Nissan Philippines Inc. (NPI) will turn to pure vehicle importer following its decision to cease assembly from completely knocked-down (CKD) the last and only model it has been producing from its factory in Santa Rosa, Laguna factory, the Almera, effective March 2021.
In a statement, Trade Secretary Ramon Lopez said NPI president and managing director Atsushi Najima informed him in a Jan. 20, 2021 letter of the company’s decision to cease assembling its Almera model in the country in line with the group’s global plan to optimize production and efficient business operations in Asean.
The decision is no longer a surprise because Nissan had contemplated to close last year due to weaker volume sales and low market share of the Almera.
“They have in effect extended their stay,” said Lopez.
NPI in a statement said the decision was made following the expiration of its assembly contract with its vehicle assembly partner, Univation Motor Philippines Inc. (UMPI).
NPI said the decision is aligned with Nissan’s plan towards optimized production and efficient business operations in Asean as part of the Nissan NEXT transformation plan.
Lopez said NPI reassured the Department of Trade and Industry (DTI) the 133 workers will be provided reasonable compensation packages and that only assembly workers are affected, as operations of their marketing and distribution network will continue – selling units imported mainly from Thailand and Japan.
NPI for its part said it was informed UMPI will remain active in the Philippines and will continue its other business operations in the country.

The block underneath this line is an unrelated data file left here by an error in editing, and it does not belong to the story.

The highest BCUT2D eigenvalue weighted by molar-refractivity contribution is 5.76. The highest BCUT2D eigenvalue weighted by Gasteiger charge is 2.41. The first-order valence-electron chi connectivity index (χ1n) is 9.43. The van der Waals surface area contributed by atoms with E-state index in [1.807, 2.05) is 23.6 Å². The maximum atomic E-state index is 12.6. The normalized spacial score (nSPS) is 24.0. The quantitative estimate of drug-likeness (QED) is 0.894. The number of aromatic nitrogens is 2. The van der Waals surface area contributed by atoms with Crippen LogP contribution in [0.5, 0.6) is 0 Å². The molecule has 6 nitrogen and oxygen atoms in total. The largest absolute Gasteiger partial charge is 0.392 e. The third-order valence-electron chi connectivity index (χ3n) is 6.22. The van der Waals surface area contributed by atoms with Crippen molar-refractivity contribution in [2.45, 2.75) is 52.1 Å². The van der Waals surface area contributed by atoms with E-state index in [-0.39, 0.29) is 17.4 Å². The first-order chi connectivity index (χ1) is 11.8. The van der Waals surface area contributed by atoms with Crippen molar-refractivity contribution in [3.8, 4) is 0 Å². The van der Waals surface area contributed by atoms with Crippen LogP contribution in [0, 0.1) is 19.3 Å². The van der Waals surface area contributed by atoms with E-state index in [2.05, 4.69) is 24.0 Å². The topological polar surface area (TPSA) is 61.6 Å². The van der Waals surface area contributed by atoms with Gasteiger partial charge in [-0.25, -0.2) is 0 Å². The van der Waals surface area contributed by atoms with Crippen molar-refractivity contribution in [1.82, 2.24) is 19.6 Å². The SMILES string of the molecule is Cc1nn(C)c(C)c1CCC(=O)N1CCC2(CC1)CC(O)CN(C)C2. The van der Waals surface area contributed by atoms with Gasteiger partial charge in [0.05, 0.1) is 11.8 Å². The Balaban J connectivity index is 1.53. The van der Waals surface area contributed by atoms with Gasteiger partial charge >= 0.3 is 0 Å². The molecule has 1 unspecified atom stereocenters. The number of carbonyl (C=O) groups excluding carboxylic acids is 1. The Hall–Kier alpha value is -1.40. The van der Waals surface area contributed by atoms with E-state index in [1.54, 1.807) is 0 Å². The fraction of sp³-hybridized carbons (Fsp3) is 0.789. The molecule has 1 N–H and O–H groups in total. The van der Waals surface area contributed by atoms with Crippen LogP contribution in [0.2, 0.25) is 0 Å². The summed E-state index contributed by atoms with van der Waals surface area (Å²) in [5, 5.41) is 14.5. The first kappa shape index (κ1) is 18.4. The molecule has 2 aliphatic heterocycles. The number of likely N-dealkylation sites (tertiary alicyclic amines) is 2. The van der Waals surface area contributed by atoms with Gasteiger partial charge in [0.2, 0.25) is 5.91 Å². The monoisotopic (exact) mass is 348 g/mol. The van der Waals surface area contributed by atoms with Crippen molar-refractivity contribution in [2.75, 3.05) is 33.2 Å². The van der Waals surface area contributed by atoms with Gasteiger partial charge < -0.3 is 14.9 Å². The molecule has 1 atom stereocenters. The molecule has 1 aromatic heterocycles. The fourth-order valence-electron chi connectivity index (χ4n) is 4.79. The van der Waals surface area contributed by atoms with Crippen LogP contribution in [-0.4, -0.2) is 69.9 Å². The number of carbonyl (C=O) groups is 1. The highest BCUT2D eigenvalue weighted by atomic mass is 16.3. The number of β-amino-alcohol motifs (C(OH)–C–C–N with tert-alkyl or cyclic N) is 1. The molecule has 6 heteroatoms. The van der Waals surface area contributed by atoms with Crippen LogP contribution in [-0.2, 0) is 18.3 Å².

NPI added it is coordinating with UMPI to ensure a smooth transition.
Nissan is currently leasing the manufacturing facility owned by Taiwanese company, Yulon Group. Lopez said the plant itself will be kept and expressed hope the plant can be used for the next entrant to local assembly of cars when the business climate improves after the pandemic.
In the Philippines, Nissan Almera’s sales of around 4,500 represents just 1 percent of the total vehicle market. Introduced in the country in 2011, the current third generation Almera had likewise over-extended its model life cycle.
“The stoppage of Almera’s assembly operations, following closely that of Honda and Isuzu, only highlights that the local auto assembly industry is critically impacted by the surge in imports and will thus benefit from the time-bound safeguard duty,” Lopez said, referring to the provisional safeguards slapped on cars and light commercial vehicles.
He added: “The announcement of Nissan to close their assembly operations in the country is regrettable, as these developments all the more demonstrate the critical situation of the local motor vehicle industry. Thus, the provisional safeguard measures need to be immediately put in place to protect the domestic industry from further serious injury.”
The share of locally-assembled light commercial vehicle in the Philippines has deteriorated to 7 percent due to the influx of imports, the DTI said.
Lopez cited Thailand which imposes an 80-percent most-favored nation tariff rate on completely built-up units originating outside Asean. Meanwhile, with various non-tariff measures on motor vehicles in place, Indonesia has effectively discouraged imports and, as a result, imports account for only 7 percent of Indonesia’s domestic market.